A goiter is a non-cancerous enlargement of the thyroid gland. Simple goiters can develop when the body is lacking in sufficient thyroid hormone.
Sometimes a simple goiter may appear for no apparent reason. Endemic goiters and sporadic goiters are simple goiters.
Endemic goiters are also known as colloid goiters. They affect people who live in areas where soils are low in iodine, generally inland and away from the sea.
Diets then may be lacking in iodine, which is necessary for thyroid hormone production. Iodine deficiency is the usual cause for goiters.
According to a May 10, 2010 MedlinePlus article, at one time some areas of the United States were the "goiter belt," but now iodized table salt is in common use and iodine deficiency is rare.
Sporadic, or nontoxic, goiters generally spring from unknown causes. In other cases, a sporadic goiter can be the result of taking medications like aminoglutethimide or lithium.
It's possible that genetics may play a role in development of goiters. If you have a family history of goiter, if you are a female over the age of 40, or if you don't get enough dietary iodine, you may be a candidate for a goiter.
If your goiter is big enough you may notice a swelling in your throat ranging from the size of a small nodule to a lump that presses on your windpipe and esophagus.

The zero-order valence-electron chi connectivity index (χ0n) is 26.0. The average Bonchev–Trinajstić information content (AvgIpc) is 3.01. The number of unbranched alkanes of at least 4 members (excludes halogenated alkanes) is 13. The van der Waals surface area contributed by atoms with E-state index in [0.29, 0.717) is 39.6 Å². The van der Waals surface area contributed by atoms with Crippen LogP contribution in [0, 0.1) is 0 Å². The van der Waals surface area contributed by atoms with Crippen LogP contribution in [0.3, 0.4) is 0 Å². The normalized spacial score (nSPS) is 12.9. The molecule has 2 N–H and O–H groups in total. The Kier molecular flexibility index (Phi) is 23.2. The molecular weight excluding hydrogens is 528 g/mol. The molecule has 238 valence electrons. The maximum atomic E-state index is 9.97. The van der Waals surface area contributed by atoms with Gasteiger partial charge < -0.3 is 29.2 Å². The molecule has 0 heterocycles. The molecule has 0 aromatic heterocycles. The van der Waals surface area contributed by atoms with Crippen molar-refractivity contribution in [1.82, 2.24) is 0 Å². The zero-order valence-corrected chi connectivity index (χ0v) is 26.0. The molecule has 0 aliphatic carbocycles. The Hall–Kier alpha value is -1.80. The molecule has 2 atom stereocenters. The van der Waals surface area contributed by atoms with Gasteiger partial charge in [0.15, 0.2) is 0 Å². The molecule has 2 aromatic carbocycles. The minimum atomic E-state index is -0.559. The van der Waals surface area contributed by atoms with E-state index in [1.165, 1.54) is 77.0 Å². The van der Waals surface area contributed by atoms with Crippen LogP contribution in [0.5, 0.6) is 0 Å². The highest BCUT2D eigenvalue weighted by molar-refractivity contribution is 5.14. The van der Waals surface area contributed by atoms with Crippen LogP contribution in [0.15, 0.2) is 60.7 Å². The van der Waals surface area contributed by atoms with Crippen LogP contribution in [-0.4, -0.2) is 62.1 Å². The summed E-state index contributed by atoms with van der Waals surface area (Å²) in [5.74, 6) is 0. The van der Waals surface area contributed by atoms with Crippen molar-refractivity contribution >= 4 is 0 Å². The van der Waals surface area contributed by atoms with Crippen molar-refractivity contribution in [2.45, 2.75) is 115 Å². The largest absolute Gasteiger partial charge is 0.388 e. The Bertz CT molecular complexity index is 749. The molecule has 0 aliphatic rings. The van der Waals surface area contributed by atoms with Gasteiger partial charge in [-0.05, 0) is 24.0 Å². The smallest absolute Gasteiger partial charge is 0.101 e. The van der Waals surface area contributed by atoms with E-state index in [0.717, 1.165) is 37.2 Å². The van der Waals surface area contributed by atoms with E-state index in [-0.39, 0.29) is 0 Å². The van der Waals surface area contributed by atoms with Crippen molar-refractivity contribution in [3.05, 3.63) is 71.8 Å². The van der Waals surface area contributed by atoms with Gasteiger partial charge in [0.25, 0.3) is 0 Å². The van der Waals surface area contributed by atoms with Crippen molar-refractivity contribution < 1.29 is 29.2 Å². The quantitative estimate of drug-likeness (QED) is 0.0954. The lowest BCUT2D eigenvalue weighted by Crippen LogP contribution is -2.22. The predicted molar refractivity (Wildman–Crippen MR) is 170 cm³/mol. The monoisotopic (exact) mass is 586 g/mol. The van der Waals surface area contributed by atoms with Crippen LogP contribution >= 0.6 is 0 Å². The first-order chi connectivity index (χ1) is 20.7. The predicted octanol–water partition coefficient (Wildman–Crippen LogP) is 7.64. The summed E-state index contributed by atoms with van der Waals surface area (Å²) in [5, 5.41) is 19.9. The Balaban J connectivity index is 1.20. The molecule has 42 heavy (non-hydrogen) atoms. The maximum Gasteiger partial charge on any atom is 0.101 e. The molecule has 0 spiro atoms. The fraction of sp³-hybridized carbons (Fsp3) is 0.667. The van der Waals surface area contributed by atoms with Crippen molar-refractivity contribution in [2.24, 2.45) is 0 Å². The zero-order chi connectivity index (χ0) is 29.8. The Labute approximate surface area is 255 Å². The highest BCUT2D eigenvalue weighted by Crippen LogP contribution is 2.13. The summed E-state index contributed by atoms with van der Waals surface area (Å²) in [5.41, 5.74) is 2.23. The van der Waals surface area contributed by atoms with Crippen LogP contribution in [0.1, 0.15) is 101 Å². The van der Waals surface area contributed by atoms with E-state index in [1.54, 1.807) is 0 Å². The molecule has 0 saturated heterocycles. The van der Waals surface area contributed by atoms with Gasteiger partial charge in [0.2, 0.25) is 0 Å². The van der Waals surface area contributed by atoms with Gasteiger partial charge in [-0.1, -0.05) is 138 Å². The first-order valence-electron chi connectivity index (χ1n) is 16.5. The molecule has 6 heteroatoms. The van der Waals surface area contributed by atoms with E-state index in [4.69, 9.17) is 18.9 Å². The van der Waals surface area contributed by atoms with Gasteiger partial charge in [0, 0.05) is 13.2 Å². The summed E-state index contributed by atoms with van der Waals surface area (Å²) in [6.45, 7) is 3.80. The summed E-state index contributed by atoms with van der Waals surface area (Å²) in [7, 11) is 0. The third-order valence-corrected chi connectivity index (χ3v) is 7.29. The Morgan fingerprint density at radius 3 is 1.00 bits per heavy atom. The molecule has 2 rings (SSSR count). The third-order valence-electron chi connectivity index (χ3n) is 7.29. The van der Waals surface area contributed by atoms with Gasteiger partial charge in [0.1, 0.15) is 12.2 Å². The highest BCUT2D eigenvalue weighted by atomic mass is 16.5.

Goiters can cause hoarseness and coughing and may make swallowing difficult. Occasionally a very big goiter could cause trouble breathing but this is rare.
A goiter can occur whether your thyroid is producing too little thyroid hormone (hypothyroidism), too much (hyperthyroidism), or even the right amount.
When too little thyroid hormone is produced, your pituitary gland sends thyroid stimulating hormone (TSH) to the thyroid to stimulate production of more hormone and to tell the thyroid to grow. This is where a goiter begins.
Graves' disease can cause goiter. Your immune system produces a protein called thyroid stimulating immunoglobulin (TSI) which causes the thyroid to become enlarged, leading to goiter.
But too much hormone can be produced. The pituitary will stop secreting TSH under these circumstances.
Even so, the thyroid will keep enlarging, and keep producing hormone. The end result can be a goiter.
In Hashimoto's thyroiditis, an autoimmune condition, the thyroid can be damaged by your immune system. Enough damage can lead to inadequate production of hormone.
To counteract this, the pituitary sends out more TSH to stimulate the thyroid. Again, the thyroid is prompted to grow, and a goiter may be the result.
To avoid goiter from dietary causes, make a point of getting enough iodine, through iodized salt, seafood or seaweed. Shellfish are rich sources of iodine. People living near the coast may get iodine from local produce, as well as from local dairy products.
In rare cases, goiters can result from too much iodine. If this is your situation, stay away from iodized salt, seaweed, shellfish and any iodine supplementation.
Goiter - simple
American Thyroid Association: Goiter
Reviewed July 28, 2011
by Michele Blacksberg R.N.
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